Responding To A WMD/Terrorism Incident

If you have reviewed the terrorist and Weapons of Mass Destruction incidents that have occurred in our nation, you would have picked up on many lessons that resonate and are shared by these incidents.


If you have reviewed the terrorist and Weapons of Mass Destruction incidents that have occurred in our nation, you would have picked up on many lessons that resonate and are shared by these incidents. One of those lessons is that any jurisdiction is vulnerable to acts of terrorism or incidents involving Weapons of Mass Destruction (WMD). This is amplified by the numerous anthrax calls after the incident in Florida and Washington DC.

Many fire departments had hundreds of calls. I doubt that few, if any, did not feel the affect of the anthrax hysteria that gripped our country. Another lesson that is clearly demonstrated is the need for assistance from other fire departments. But let's not stop there; you will need assistance from police, public works, emergency management, state and federal agencies.

Agencies from around the country from local to federal levels were called to respond and to assist the local fire departments during the Oklahoma City Murrah Building bombing. On the other hand the New York Fire Department responded to the World Trade Center (WTC) in February 1993 with approximately 43 % of their on duty force and did not request assistance. Yet we find that the Emergency Medical Service did during that incident. This shows us the extremes at both ends.

Now we add WTC bombing on September 2001 and we find resources responded from around the country to assist. The lesson we learn here is that the determining factor is not how well train or how well equipped a department is, but how big the incident is in comparison to the available local resources to respond. Do volunteer and combination fire departments need to be capable of responding to a terrorist or WMD incident? Any fire department may be the primary responding agency or a supporting agency, this translates to all departments will need to be capable to respond. By integrating fire department training with surrounding departments, we benefit by having increased local response capabilities. When we train together, it improves and enhances our response.

The US Fire Administration data center shows of the 26,354 fire departments 73% are all volunteer departments. The other fire departments are either a combination or paid. Again, the data center shows that 19.9% of all fire departments are combination departments. Combination departments are further divided into mostly paid (5.3%) or mostly volunteer (14.6%). That leaves 7.1% as paid departments. The data center information shows that the total number of firefighters is 1,064,150. Of these 286,900 (27%) are paid and 777,350 (73%) are volunteer. This data also shows integrated training between the different types of fire departments would be a positive endeavor for all.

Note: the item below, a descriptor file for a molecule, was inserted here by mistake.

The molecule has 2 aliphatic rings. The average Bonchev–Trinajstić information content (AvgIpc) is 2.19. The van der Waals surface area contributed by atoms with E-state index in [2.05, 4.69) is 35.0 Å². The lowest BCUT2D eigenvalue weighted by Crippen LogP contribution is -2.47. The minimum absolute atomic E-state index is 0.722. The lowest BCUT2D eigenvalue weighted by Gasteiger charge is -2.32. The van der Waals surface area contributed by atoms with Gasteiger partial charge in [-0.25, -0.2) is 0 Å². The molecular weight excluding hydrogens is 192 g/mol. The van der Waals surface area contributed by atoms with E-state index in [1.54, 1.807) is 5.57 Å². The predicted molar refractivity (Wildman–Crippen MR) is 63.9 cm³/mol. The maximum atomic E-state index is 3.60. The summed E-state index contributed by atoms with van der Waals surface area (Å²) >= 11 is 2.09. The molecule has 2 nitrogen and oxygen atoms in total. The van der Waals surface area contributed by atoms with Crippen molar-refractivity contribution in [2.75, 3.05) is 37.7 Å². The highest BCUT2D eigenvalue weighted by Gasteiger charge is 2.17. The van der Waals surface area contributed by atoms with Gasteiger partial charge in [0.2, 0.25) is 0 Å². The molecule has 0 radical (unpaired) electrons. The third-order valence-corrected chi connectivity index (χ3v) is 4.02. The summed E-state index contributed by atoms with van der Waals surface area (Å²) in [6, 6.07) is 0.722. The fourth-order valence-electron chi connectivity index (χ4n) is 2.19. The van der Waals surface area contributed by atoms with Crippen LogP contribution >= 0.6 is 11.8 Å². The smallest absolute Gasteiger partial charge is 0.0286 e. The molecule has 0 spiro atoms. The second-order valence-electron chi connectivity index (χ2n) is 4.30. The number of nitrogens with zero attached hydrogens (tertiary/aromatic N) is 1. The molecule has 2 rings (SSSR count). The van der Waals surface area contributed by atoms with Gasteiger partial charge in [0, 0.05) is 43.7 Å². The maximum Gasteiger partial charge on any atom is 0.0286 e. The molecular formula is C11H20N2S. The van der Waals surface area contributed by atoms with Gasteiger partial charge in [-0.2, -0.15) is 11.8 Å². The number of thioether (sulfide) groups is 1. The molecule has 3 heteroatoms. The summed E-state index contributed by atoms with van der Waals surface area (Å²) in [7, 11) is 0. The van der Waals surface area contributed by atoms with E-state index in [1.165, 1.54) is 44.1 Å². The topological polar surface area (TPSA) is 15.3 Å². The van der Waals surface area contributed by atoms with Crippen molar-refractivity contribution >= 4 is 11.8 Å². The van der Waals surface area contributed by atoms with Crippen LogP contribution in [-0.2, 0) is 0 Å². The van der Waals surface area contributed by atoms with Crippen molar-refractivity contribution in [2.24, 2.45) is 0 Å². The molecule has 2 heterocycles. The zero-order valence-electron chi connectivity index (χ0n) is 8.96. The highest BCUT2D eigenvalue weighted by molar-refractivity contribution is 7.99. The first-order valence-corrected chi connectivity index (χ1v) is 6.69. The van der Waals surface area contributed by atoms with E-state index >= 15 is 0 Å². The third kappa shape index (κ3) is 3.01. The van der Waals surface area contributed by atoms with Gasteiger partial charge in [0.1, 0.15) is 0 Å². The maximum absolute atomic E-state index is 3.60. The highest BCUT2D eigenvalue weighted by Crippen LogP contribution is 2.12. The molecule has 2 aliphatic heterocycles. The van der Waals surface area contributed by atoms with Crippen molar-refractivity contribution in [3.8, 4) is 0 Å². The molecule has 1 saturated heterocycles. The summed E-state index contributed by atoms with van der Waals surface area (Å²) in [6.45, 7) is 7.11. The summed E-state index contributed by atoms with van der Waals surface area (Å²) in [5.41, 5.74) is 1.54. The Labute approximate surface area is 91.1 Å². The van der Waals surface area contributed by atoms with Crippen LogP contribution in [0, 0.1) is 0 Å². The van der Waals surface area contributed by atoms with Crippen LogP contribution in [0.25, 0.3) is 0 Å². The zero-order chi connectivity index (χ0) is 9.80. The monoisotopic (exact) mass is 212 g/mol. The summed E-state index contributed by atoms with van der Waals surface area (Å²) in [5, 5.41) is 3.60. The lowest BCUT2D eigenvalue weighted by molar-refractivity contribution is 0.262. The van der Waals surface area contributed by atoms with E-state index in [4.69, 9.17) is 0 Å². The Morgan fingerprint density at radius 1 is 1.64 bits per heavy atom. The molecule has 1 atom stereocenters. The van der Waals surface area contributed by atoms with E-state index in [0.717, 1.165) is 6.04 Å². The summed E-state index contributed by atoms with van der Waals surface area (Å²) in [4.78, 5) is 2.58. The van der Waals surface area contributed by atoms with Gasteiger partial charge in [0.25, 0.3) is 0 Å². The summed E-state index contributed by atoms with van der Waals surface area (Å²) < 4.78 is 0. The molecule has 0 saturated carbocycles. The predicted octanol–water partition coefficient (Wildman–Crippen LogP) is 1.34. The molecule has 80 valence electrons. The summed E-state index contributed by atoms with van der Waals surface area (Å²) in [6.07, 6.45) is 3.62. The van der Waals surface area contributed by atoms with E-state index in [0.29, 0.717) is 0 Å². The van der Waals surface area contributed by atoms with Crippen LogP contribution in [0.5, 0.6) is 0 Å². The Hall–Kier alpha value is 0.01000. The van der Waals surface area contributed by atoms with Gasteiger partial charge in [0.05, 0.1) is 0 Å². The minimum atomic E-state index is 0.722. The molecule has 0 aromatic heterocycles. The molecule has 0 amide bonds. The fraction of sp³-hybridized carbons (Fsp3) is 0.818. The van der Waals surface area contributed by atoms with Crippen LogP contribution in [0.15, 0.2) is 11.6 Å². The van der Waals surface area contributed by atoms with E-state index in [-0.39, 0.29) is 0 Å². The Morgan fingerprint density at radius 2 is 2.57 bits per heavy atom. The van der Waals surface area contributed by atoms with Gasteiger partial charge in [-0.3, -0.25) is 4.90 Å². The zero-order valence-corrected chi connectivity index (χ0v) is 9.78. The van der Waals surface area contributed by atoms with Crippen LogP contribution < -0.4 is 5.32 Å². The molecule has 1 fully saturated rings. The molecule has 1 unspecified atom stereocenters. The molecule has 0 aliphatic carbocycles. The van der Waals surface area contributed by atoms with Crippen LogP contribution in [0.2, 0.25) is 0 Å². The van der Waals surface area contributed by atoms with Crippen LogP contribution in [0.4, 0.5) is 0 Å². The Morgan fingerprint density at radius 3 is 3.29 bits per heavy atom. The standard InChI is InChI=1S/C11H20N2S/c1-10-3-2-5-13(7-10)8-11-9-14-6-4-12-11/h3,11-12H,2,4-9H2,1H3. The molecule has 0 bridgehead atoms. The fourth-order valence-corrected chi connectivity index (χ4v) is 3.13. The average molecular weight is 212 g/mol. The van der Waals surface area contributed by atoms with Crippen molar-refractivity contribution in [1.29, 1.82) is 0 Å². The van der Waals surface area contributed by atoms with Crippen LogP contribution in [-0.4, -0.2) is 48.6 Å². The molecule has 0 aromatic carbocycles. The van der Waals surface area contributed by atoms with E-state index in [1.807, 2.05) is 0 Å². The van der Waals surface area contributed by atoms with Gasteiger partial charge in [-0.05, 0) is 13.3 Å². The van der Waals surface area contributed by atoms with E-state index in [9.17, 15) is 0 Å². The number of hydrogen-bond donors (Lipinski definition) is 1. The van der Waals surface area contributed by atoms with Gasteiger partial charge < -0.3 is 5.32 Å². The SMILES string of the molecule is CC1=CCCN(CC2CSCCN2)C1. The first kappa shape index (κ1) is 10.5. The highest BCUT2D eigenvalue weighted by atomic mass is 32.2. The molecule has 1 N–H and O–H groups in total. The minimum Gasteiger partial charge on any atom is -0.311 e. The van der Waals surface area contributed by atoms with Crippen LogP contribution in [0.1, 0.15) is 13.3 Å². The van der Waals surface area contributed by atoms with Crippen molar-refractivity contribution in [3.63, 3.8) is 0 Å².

Does the type of department really matter when dealing with a WMD or Terrorist incident? The bottom line here is NO! No longer can we have one department standing at the road watching as another department battles an inferno without success. Simply because of some imaginary line drawn between the jurisdictions. In many areas, the volunteer department or combination department is the primary responding agency for fire and related services. If a WMD or terrorist incident happens in their jurisdiction they will be the first to arrive and have the primary responsibility for mitigation for fire related services (search and rescue, EMS, etc), with mutual aid from other fire departments from surrounding area. On the other hand, the volunteer or combination department may be the mutual aid department. If you have more than one of fire department in the local area, there is a need for training between all these fire departments.

Are these fire departments currently capable of handling a WMD or terrorist incident? This is a difficult question to answer. While some have extensive training and equipment there are some that simple do not have all that they need. This is true for across the board for all types of departments. The fact is that no one department, regardless of its size, is truly capable of responding to and handling a large-scale incident (such as 9/11) on their own.

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